• Workforce decisions sway consumer behavior
  • Companies take diversity more seriously
  • The deregulation of labor laws
  • The aging workforce

Graphic with images of many tools (such as HTML5, CSS3, Angular, Vue, Git, PHP and more)

Trends changing how companies hire in 2018 and beyond

The HR world has changed over the past decade. Like every other field, HR is susceptible to changes and trends.

Better interviews = better hires

Traditional interviews aren’t going anywhere, but they’re getting a bit of polishing this year and beyond. If you’re looking to streamline or equalize the interview itself, there are HR software programs that essentially craft your interview script, standardizing interviews across a pool of candidates. Online skill assessments, designed to gauge a candidate’s soft skills, give you more data before a candidate ever walks through your doors in their best interview suit.

Prioritizing diversity

Diversity is a priority in just about every industry right now, and for good reason. Lack of diversity is becoming a significant liability and can lead to issues with an ever-more-diverse public.

Big Data Influence

With the increased use of hiring databases and HR software platforms capable of collecting information on employees from application to retirement, there’s no shortage of information that companies can use.

This article –Trends changing how companies hire in 2018 and beyond has more information for those who are interested.

10 Jobs That Still Can’t Find Enough Qualified Employees

Finding a job is never an easy thing to do, especially given the past decade or so of economic instability. The number of job vacancies in certain sectors is huge, and there are tons of jobs hiring.

Following are some of the jobs that employers can’t seem to fill – (note which one is at the top)

1. Web developers

2. Computer analysts

3. Industrial engineers

4. IT administrators

5. Health and medical administrators

6. Sales managers

7. Marketing professionals

8. Software developers

9. Nurses

10. Truck drivers

You can get more information by reading this article.

Occupational Outlook Handbook

If you are looking for Web Developer jobs then the Bureau of Statistics has summary for the Web Developers jobs. What developers do, work environment, how to become a Web Developer, job outlook, State and area data associated pay and more. Visit this link for the detail.

More Information

There is a wealth of information about many of these careers. We thought this list of resources would be helpful to readers.

This week we focused on the Web Employment Trends in 2018 and how companies hire in 2018 and beyond. We also have seen which jobs employers are not able to fill.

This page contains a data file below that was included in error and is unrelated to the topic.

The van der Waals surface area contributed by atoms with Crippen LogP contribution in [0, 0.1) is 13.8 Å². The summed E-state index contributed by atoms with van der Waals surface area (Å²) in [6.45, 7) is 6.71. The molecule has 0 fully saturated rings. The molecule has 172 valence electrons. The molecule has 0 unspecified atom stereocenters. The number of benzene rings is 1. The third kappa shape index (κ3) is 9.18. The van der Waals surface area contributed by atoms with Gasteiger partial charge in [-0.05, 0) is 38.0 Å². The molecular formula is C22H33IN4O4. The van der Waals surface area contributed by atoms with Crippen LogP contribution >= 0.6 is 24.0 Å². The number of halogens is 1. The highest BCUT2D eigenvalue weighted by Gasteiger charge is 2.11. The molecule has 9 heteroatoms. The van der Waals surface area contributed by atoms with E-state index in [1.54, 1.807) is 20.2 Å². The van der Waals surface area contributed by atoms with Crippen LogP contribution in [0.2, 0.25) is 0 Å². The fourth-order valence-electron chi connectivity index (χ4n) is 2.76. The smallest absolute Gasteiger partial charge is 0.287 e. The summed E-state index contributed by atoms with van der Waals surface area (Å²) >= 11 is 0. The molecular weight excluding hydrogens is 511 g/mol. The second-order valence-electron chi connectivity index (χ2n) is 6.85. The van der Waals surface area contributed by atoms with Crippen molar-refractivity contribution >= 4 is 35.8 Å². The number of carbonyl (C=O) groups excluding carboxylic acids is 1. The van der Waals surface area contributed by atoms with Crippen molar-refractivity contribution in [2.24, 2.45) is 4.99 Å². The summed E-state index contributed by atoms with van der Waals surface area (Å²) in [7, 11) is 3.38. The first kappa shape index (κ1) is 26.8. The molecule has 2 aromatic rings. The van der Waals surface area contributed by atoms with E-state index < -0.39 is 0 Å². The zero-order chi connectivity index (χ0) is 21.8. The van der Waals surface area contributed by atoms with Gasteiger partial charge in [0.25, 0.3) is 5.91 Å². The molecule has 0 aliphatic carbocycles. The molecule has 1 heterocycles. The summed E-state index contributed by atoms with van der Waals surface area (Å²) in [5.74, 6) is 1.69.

We always look forward to your comments and feedback (whether you are a member or not).

We encourage members (and non-members) check out our social media channels. If you aspire to be a web professional and don’t know where to start, we offer a number of beginning classes to our members via our School Of Web learning management system. As a member, your first class is free.

 

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Career advice, AI ethics and inspiring the next dev generation to care about the web at Web Unleashed

I just got back from Toronto, Canada, where I attended Web Unleashed a FITC organised three day conference with fifty talks in four tracks. Despite this size, the event felt cozy and not too spread out. There was a lot to learn and a truly stellar line-up of speakers to choose from.

Setting up for my AI talk

Originally I was lined up to give a workshop together with Burke Holland on developer toolchain setup, but there were not enough sign-ups, so I “only” spoke on a panel about “Life as a lead developer”, gave a talk about AI, ethics and building human interfaces and the closing keynote.

The slides of the AI and ethics talk are available here and I made a gist with all the resources I mentioned.

The closing keynote slides are also on noti.st together with the resources mentioned in that one.

The resources mentioned in this one are here:

I will write more about the subject of the closing keynote soon here.

I want to thank everyone involved in this event and hope that people learned something from my efforts. It is impressive how many great speakers were present and I had a wonderful time with some of the most relaxed parties.

I also realised that no matter how hard I try, I will never have the same presence as the devrel expert at the Shopify booth: